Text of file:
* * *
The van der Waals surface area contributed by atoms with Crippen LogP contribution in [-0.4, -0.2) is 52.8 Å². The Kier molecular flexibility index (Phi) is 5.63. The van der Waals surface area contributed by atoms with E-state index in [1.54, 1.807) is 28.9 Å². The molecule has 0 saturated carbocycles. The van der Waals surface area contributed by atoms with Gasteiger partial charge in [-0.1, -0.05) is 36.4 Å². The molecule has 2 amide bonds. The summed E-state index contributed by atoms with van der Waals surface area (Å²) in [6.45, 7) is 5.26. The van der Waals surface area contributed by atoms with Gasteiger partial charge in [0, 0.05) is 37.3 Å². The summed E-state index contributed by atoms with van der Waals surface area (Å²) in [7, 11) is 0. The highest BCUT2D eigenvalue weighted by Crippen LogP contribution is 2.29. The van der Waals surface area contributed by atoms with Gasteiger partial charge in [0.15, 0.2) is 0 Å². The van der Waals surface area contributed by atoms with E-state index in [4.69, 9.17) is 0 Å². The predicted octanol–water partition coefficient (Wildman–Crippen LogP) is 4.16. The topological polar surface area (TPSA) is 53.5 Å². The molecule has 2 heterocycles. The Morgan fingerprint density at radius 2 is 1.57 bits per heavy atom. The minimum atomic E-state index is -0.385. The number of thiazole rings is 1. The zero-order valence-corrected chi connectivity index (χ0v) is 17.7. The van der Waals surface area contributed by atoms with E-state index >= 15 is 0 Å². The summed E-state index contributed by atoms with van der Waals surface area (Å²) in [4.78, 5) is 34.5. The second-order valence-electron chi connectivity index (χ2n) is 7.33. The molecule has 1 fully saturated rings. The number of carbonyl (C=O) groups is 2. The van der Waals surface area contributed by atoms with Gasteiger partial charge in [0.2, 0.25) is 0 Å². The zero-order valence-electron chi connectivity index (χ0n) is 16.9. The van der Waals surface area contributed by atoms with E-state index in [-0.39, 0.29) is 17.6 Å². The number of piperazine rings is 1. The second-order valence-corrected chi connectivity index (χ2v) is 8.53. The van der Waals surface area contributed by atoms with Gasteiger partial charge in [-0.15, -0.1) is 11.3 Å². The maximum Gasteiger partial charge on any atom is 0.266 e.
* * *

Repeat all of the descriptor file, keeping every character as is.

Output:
The van der Waals surface area contributed by atoms with Crippen LogP contribution in [-0.4, -0.2) is 52.8 Å². The Kier molecular flexibility index (Phi) is 5.63. The van der Waals surface area contributed by atoms with E-state index in [1.54, 1.807) is 28.9 Å². The molecule has 0 saturated carbocycles. The van der Waals surface area contributed by atoms with Gasteiger partial charge in [-0.1, -0.05) is 36.4 Å². The molecule has 2 amide bonds. The summed E-state index contributed by atoms with van der Waals surface area (Å²) in [6.45, 7) is 5.26. The van der Waals surface area contributed by atoms with Gasteiger partial charge in [0, 0.05) is 37.3 Å². The summed E-state index contributed by atoms with van der Waals surface area (Å²) in [7, 11) is 0. The highest BCUT2D eigenvalue weighted by Crippen LogP contribution is 2.29. The van der Waals surface area contributed by atoms with Gasteiger partial charge in [0.15, 0.2) is 0 Å². The van der Waals surface area contributed by atoms with E-state index in [4.69, 9.17) is 0 Å². The predicted octanol–water partition coefficient (Wildman–Crippen LogP) is 4.16. The topological polar surface area (TPSA) is 53.5 Å². The molecule has 2 heterocycles. The Morgan fingerprint density at radius 2 is 1.57 bits per heavy atom. The minimum atomic E-state index is -0.385. The number of thiazole rings is 1. The zero-order valence-corrected chi connectivity index (χ0v) is 17.7. The van der Waals surface area contributed by atoms with E-state index >= 15 is 0 Å². The summed E-state index contributed by atoms with van der Waals surface area (Å²) in [4.78, 5) is 34.5. The second-order valence-electron chi connectivity index (χ2n) is 7.33. The molecule has 1 fully saturated rings. The number of carbonyl (C=O) groups is 2. The van der Waals surface area contributed by atoms with Gasteiger partial charge in [0.2, 0.25) is 0 Å². The zero-order valence-electron chi connectivity index (χ0n) is 16.9. The van der Waals surface area contributed by atoms with E-state index in [-0.39, 0.29) is 17.6 Å². The number of piperazine rings is 1. The second-order valence-corrected chi connectivity index (χ2v) is 8.53. The van der Waals surface area contributed by atoms with Gasteiger partial charge in [-0.15, -0.1) is 11.3 Å². The maximum Gasteiger partial charge on any atom is 0.266 e.